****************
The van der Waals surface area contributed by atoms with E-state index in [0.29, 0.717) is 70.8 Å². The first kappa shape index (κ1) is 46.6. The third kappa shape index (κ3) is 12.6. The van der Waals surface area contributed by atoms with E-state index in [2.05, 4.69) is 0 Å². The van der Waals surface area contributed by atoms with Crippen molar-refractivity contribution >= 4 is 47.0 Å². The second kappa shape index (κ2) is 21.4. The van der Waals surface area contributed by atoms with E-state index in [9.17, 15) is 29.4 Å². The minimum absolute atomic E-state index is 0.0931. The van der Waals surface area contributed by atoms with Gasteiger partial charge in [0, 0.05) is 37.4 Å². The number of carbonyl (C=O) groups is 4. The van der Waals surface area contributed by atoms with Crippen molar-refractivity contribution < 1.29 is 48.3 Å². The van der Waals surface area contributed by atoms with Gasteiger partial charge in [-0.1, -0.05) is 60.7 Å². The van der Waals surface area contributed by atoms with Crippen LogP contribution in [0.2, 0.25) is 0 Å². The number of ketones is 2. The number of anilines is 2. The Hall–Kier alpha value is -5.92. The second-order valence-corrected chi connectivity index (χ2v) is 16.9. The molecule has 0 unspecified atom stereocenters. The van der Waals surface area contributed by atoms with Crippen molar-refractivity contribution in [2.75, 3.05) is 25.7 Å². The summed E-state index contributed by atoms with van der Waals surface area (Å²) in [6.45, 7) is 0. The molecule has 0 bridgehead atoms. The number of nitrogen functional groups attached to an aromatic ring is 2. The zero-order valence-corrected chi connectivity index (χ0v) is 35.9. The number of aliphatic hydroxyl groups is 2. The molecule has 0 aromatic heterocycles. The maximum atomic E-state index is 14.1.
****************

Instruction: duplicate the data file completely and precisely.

The van der Waals surface area contributed by atoms with E-state index in [0.29, 0.717) is 70.8 Å². The first kappa shape index (κ1) is 46.6. The third kappa shape index (κ3) is 12.6. The van der Waals surface area contributed by atoms with E-state index in [2.05, 4.69) is 0 Å². The van der Waals surface area contributed by atoms with Crippen molar-refractivity contribution >= 4 is 47.0 Å². The second kappa shape index (κ2) is 21.4. The van der Waals surface area contributed by atoms with E-state index in [9.17, 15) is 29.4 Å². The minimum absolute atomic E-state index is 0.0931. The van der Waals surface area contributed by atoms with Gasteiger partial charge in [0, 0.05) is 37.4 Å². The number of carbonyl (C=O) groups is 4. The van der Waals surface area contributed by atoms with Crippen molar-refractivity contribution < 1.29 is 48.3 Å². The van der Waals surface area contributed by atoms with Gasteiger partial charge in [-0.1, -0.05) is 60.7 Å². The van der Waals surface area contributed by atoms with Crippen LogP contribution in [0.2, 0.25) is 0 Å². The number of ketones is 2. The number of anilines is 2. The Hall–Kier alpha value is -5.92. The second-order valence-corrected chi connectivity index (χ2v) is 16.9. The molecule has 0 unspecified atom stereocenters. The van der Waals surface area contributed by atoms with Crippen molar-refractivity contribution in [2.75, 3.05) is 25.7 Å². The summed E-state index contributed by atoms with van der Waals surface area (Å²) in [6.45, 7) is 0. The molecule has 0 bridgehead atoms. The number of nitrogen functional groups attached to an aromatic ring is 2. The zero-order valence-corrected chi connectivity index (χ0v) is 35.9. The number of aliphatic hydroxyl groups is 2. The molecule has 0 aromatic heterocycles. The maximum atomic E-state index is 14.1.